Tonight I will make my third trip to Nashville in a week to assist my mother and be with my father in his time of dying. His eleven-month battle with cancer is winding down. Of all members of our family, my physical proximity to my parents is the closest, only three hours away, so it is relatively easy for me to zoom on down the interstate on short notice.
I had gotten home yesterday after a few days of being there while my dad was transitioning from the hospital to being at home with hospice care.
With a few quiet hours on my hands today, I decided to take on my kitchen. It had been a little bit neglected due to periods of being gone and then home for only a short time. There really is not much to my little 1950's kitchen. It is only about 10' x 10', and everything about it is quite simple and clean-lined. The best features are the windows that face both north and east, looking out over the farm fields, pond, and woods. It gets wonderful light!
Cleaning is good therapy for me. It gets me up and moving. Scrubbing the walls, cabinets and floors can cause me to work up a good sweat. In the process of cleaning, we throw out things that are no longer needed, wanted or useful, even though some of them may be difficult to part with-- a process in many ways akin to the letting go that comes with grief.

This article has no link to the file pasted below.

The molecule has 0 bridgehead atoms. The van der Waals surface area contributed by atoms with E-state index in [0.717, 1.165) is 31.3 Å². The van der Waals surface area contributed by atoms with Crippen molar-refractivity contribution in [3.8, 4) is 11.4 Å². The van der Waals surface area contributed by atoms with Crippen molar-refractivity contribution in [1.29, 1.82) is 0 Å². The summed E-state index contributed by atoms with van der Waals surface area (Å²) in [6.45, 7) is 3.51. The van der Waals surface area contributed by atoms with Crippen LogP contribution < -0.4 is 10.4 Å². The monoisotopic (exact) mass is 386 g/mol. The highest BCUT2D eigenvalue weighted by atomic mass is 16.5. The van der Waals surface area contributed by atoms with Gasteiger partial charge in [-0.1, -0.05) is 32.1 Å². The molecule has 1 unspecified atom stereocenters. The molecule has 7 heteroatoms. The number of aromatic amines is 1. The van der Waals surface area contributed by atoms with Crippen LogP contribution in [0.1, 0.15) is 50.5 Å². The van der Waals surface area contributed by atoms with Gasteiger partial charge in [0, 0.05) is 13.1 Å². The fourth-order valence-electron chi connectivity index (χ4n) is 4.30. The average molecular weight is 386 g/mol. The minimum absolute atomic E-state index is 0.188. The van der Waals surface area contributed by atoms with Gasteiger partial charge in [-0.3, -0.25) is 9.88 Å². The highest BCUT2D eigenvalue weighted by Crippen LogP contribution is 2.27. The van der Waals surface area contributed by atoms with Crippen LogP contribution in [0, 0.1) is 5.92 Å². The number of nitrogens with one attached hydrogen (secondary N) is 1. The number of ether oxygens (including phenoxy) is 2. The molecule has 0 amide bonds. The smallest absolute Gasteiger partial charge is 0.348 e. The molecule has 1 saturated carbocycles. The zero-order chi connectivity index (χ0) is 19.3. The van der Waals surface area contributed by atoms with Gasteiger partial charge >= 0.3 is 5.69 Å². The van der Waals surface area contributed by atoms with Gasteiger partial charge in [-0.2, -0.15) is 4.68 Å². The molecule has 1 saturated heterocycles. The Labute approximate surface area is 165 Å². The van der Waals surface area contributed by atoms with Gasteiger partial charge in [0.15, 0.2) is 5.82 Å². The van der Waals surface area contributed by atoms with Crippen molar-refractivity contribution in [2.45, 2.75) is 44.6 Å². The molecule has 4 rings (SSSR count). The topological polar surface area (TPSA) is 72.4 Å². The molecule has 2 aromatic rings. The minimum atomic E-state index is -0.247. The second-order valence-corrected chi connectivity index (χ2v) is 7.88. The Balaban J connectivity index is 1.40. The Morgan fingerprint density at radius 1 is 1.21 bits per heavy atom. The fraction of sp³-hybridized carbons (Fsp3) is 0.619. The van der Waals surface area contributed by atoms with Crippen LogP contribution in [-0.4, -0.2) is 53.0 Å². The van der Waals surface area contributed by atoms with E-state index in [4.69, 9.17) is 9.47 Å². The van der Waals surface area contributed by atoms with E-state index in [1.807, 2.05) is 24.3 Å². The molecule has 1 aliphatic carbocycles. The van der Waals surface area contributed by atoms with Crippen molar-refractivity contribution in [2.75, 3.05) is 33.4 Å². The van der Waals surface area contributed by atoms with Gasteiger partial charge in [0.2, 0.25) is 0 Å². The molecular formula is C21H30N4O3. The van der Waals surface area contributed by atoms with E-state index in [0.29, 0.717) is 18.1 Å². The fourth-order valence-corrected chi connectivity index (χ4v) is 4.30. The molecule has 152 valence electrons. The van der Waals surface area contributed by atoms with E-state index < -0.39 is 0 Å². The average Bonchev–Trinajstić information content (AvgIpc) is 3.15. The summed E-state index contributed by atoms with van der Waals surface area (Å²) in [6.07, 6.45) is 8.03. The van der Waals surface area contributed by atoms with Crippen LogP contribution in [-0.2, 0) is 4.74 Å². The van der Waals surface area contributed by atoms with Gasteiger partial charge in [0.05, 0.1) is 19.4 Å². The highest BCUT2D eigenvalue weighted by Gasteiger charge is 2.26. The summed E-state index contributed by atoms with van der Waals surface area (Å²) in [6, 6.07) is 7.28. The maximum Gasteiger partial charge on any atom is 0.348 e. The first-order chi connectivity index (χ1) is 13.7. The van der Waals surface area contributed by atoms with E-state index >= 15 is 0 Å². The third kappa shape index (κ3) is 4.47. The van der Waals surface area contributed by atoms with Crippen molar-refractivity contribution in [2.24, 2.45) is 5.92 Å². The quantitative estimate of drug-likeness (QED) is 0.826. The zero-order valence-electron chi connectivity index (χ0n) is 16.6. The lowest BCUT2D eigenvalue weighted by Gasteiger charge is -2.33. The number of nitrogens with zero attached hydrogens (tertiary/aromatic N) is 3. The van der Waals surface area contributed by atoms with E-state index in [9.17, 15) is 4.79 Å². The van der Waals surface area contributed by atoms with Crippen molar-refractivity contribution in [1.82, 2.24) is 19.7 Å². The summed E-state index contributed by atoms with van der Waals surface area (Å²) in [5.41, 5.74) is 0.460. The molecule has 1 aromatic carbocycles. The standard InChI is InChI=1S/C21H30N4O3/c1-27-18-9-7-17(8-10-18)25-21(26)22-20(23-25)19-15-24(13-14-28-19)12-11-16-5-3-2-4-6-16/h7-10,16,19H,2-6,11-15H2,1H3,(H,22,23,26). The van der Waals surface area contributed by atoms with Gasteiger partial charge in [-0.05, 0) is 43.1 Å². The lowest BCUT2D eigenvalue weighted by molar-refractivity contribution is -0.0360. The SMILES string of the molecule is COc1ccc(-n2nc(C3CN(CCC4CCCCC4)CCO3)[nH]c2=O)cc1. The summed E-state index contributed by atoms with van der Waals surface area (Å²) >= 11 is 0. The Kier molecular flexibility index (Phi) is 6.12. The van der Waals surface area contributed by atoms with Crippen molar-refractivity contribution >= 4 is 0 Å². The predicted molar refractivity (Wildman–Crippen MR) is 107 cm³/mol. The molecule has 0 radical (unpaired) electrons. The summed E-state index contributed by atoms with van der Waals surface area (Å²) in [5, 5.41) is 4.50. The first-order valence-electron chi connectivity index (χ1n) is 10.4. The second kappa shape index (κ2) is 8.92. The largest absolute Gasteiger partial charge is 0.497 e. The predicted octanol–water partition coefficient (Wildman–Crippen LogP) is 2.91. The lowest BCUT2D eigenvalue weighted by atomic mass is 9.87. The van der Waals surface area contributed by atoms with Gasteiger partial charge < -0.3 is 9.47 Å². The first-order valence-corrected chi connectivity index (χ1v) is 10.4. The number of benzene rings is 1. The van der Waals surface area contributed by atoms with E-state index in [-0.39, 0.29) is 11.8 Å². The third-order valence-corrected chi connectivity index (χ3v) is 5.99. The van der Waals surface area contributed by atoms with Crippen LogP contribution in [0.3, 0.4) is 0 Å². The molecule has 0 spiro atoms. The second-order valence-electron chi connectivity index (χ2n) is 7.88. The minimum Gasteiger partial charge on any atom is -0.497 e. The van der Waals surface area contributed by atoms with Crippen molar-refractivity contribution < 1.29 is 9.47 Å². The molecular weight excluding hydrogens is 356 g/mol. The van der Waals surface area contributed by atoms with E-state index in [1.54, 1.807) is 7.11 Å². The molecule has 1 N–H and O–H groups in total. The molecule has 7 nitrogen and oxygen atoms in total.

We make things seem shiny and new, which allows us to see them in a different way. Anything that clarifies one's perspective or challenges the way we look at things has therapeutic value.
Tending a house prompts us to appreciate the beauty that is right in front of us. The red bud tree across the yard has bloomed during my absence, and the countryside is greening right before my eyes. There is so much new and renewed life bursting forth at this time of year, a sharp contrast to the waning of my dad's life.
Taking a step back from our normal point-of-view changes how and what we see. My usual view of the sink is from hovering over it, looking down into it. By stepping back, I notice how the faucet and the old cabinet hardware glimmer in the early afternoon light.
In going through the process of losing someone we love, we develop a heightened awareness and appreciation of the ones we love who are still with us. Pyewacket has missed me dearly this week, it seems. She has not strayed very far from wherever I am at any given moment, including supervising as I mopped the kitchen floor.
While I have lost any ability to control what goes on with my dad's health, I do have the ability to control what goes on in my own space. Cleaning helps me to generate a sense of control in some small, but meaningful, ways. I also rest assured and comforted that when I walk back in through my door, regardless of what happens, this kitchen will be a fresh and welcoming sight.
Until next time...